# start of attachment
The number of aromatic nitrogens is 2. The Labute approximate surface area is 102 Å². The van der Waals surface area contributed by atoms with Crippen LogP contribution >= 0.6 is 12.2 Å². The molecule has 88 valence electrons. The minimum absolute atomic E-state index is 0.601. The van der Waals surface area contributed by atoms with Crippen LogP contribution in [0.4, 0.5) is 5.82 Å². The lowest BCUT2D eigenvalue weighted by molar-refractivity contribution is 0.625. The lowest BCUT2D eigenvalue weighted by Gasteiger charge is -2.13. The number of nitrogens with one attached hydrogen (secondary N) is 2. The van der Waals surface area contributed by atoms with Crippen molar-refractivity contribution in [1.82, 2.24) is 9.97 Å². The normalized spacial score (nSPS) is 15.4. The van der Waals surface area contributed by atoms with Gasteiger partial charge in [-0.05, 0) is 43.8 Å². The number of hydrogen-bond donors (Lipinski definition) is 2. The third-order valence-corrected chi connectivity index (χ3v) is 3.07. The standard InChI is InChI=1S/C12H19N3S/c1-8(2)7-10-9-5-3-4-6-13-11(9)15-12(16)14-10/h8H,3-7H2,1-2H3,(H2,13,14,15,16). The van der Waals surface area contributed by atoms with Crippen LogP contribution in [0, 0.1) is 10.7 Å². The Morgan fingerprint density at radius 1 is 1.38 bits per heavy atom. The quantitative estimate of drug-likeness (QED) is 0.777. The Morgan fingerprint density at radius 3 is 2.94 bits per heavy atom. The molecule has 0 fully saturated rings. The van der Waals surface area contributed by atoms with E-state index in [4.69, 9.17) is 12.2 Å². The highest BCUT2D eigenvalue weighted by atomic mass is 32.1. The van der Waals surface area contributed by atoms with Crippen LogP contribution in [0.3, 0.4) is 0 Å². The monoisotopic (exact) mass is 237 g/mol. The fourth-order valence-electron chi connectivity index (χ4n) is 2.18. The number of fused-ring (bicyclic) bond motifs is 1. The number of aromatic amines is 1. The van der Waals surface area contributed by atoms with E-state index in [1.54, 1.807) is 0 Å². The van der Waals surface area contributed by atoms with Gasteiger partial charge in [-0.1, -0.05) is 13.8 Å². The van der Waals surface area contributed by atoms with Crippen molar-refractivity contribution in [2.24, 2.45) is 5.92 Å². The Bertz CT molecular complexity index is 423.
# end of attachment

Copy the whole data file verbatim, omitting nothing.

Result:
The number of aromatic nitrogens is 2. The Labute approximate surface area is 102 Å². The van der Waals surface area contributed by atoms with Crippen LogP contribution >= 0.6 is 12.2 Å². The molecule has 88 valence electrons. The minimum absolute atomic E-state index is 0.601. The van der Waals surface area contributed by atoms with Crippen LogP contribution in [0.4, 0.5) is 5.82 Å². The lowest BCUT2D eigenvalue weighted by molar-refractivity contribution is 0.625. The lowest BCUT2D eigenvalue weighted by Gasteiger charge is -2.13. The number of nitrogens with one attached hydrogen (secondary N) is 2. The van der Waals surface area contributed by atoms with Crippen molar-refractivity contribution in [1.82, 2.24) is 9.97 Å². The normalized spacial score (nSPS) is 15.4. The van der Waals surface area contributed by atoms with Gasteiger partial charge in [-0.05, 0) is 43.8 Å². The number of hydrogen-bond donors (Lipinski definition) is 2. The third-order valence-corrected chi connectivity index (χ3v) is 3.07. The standard InChI is InChI=1S/C12H19N3S/c1-8(2)7-10-9-5-3-4-6-13-11(9)15-12(16)14-10/h8H,3-7H2,1-2H3,(H2,13,14,15,16). The van der Waals surface area contributed by atoms with Crippen LogP contribution in [0, 0.1) is 10.7 Å². The Morgan fingerprint density at radius 1 is 1.38 bits per heavy atom. The quantitative estimate of drug-likeness (QED) is 0.777. The Morgan fingerprint density at radius 3 is 2.94 bits per heavy atom. The molecule has 0 fully saturated rings. The van der Waals surface area contributed by atoms with E-state index in [4.69, 9.17) is 12.2 Å². The highest BCUT2D eigenvalue weighted by atomic mass is 32.1. The van der Waals surface area contributed by atoms with Crippen LogP contribution in [0.3, 0.4) is 0 Å². The monoisotopic (exact) mass is 237 g/mol. The fourth-order valence-electron chi connectivity index (χ4n) is 2.18. The number of fused-ring (bicyclic) bond motifs is 1. The number of aromatic amines is 1. The van der Waals surface area contributed by atoms with E-state index in [1.54, 1.807) is 0 Å². The van der Waals surface area contributed by atoms with Gasteiger partial charge in [-0.1, -0.05) is 13.8 Å². The van der Waals surface area contributed by atoms with Crippen molar-refractivity contribution in [2.24, 2.45) is 5.92 Å². The Bertz CT molecular complexity index is 423.